viii + 179 pp.
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Apocalypse and Film
Edited by John Walliss, Lee Quinby
In the last decades, writers and directors have increasingly found the Book of Revelation a fitting cinematic muse for an age beset by possibilities of world destruction. Many apocalyptic films stay remarkably close to the idea of apocalypse as a revelation about the future, often quoting or using imagery from Revelation, as well as its Old Testament antecedents in Daniel, Ezekiel, and Isaiah.
The apocalyptic paradigm often instigates social criticism. Kim Paffenroth examines how zombie films deploy apocalyptic language and motifs to critique oppressive values in American culture. Lee Quinby shows how Richard Kelly’s Southland Tales critiques not only social and economic crises in the USA but also Revelation’s depictions of Good versus Evil as absolute oppositions. Frances Flannery points out how Josh Whedon’s Serenity deconstructs the apocalypse precisely by using elements of it, depicting humans as their own created monsters.
Jon Stone notes how apocalyptic fictions, while presenting nightmare scenarios, are invariably optimistic, with human ingenuity effectively responding to potential disasters. Mary Ann Beavis examines the device of invented scriptures (pseudapocrypha), deployed as a narrative trope for holding back the final cataclysm. John Walliss studies evangelical Christian films that depict how the endtime scenario will unfold, so articulating and even redefining a sense of evangelical identity.
Richard Walsh analyses the surreptitious sanctification of empire that occurs in both Revelation and End of Days under the cover of a blatant struggle with another ‘evil’ empire. Greg Garrett examines how the eschatological figure of ‘The Son of Man’ is presented in the Matrix trilogy, the Terminator tetralogy, and Signs. Elizabeth Rosen shows how a postmodern apocalyptic trend has been working its way into children’s fiction and film such as The Transformers, challenging the traditionally rigid depictions of good and evil found in many children’s stories.
This is the first volume in the series Apocalypse and Popular Culture; see also (2) Gribben and Sweetnam, Left Behind and the Evangelical Imagination, (3) Howard, Network Apocalypse, (4) Partridge, Anthems of Apocalypse, (5) Clanton, The End Will Be Graphic, and (6) Aston and Walliss, Small Screen Revelations.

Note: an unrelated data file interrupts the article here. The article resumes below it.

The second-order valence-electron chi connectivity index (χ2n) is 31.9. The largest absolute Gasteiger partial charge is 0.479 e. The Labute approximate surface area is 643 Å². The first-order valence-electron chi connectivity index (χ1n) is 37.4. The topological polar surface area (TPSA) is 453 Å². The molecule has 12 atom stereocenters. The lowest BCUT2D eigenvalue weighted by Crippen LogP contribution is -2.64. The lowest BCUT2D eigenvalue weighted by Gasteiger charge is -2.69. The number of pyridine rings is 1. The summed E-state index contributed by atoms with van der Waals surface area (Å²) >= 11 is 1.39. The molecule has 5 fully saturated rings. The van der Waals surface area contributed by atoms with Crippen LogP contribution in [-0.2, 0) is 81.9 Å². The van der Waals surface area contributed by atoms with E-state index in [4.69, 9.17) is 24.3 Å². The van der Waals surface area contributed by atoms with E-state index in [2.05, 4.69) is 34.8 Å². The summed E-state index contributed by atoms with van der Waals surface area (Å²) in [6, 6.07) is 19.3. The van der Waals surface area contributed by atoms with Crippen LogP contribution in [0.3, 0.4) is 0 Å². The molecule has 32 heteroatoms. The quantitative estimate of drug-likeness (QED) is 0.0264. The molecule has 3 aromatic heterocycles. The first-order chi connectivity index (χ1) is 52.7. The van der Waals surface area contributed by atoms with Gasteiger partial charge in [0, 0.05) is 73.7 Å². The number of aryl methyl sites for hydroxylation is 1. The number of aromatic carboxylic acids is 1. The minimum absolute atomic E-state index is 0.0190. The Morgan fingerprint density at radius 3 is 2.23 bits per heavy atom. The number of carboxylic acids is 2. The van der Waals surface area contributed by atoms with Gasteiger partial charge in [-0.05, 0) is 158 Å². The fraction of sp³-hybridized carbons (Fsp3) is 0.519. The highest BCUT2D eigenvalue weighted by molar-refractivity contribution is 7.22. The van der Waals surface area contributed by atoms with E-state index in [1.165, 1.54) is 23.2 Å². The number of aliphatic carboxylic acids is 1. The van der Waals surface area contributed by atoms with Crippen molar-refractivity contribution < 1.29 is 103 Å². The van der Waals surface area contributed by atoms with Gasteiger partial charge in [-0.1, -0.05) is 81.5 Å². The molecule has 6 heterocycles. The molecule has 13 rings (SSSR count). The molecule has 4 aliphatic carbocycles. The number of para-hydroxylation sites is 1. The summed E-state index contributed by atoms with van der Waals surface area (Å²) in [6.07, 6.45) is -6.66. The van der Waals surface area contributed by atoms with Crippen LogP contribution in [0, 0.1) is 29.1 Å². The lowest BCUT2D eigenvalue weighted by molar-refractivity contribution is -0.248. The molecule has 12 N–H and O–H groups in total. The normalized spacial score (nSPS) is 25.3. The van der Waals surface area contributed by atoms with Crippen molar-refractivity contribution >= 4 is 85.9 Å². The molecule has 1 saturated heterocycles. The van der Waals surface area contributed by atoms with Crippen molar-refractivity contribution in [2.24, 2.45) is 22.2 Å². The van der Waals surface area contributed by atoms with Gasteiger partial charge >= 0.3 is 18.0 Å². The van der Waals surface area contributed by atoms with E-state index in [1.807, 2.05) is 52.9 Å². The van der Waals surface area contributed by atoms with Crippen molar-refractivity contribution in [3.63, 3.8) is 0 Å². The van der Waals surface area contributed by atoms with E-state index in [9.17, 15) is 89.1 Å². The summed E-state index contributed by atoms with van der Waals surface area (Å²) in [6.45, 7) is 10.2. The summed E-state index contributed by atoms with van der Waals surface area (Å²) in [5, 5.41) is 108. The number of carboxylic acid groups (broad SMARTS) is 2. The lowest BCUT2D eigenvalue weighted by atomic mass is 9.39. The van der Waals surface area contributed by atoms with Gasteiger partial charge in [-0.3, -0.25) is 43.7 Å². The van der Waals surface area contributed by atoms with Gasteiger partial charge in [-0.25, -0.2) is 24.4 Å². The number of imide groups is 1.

John Walliss is Senior Lecturer in Criminology, Department of Social Work, Care and Justice, Liverpool Hope University.
Lee Quinby is Distinguished Lecturer at Macaulay Honors College, City University of New York.
Lee Quinby and John Walliss
Apocalyptic Images and Prophetic Function in Zombie Films
Southland Tales, The Film of Revelation: Richard Kelly’s Satire of American Apocalypse
Post-modern Apocalypse and Terrorism in Joss Whedon’s Serenity
Jon R. Stone
Apocalyptic Fiction: Revelatory Elements within Post-war American Film
Mary Ann Beavis
Pseudapocrypha: Invented Scripture in Apocalyptic Horror Films
Celling the End Times: The Contours of Contemporary Rapture Films
Sanctifying Empire: The Hopeful Paradox of Apocalypsia
‘I saw one like a son of man’: The Eschatological Savior in Contemporary Film
‘More than meets the eye’: Apocalypse Transformed in Transformers
There are a number of superb essays in Reel Revelations: Apocalypse and Film, a short collection on the intersection of the biblical book of Revelation and contemporary film … In the excellent first chapter …, Kim Paffenroth uses the zombie films of George Romero to bring out [the] capacity of end-times narratives to make trenchant social criticisms … Mary Ann Beavis’s ‘Pseudapocrypha’ … is … an interesting challenge to reception history in that it deals with the ways filmmakers have employed apocryphal religious texts to create imaginaries of the end times. … John Walliss, venturing refreshingly far from the Hollywood mainstream, explores the neglected area of films made by and for evangelical Christians in the United States. Eric Repphun, Relegere: Studies in Religion and Reception.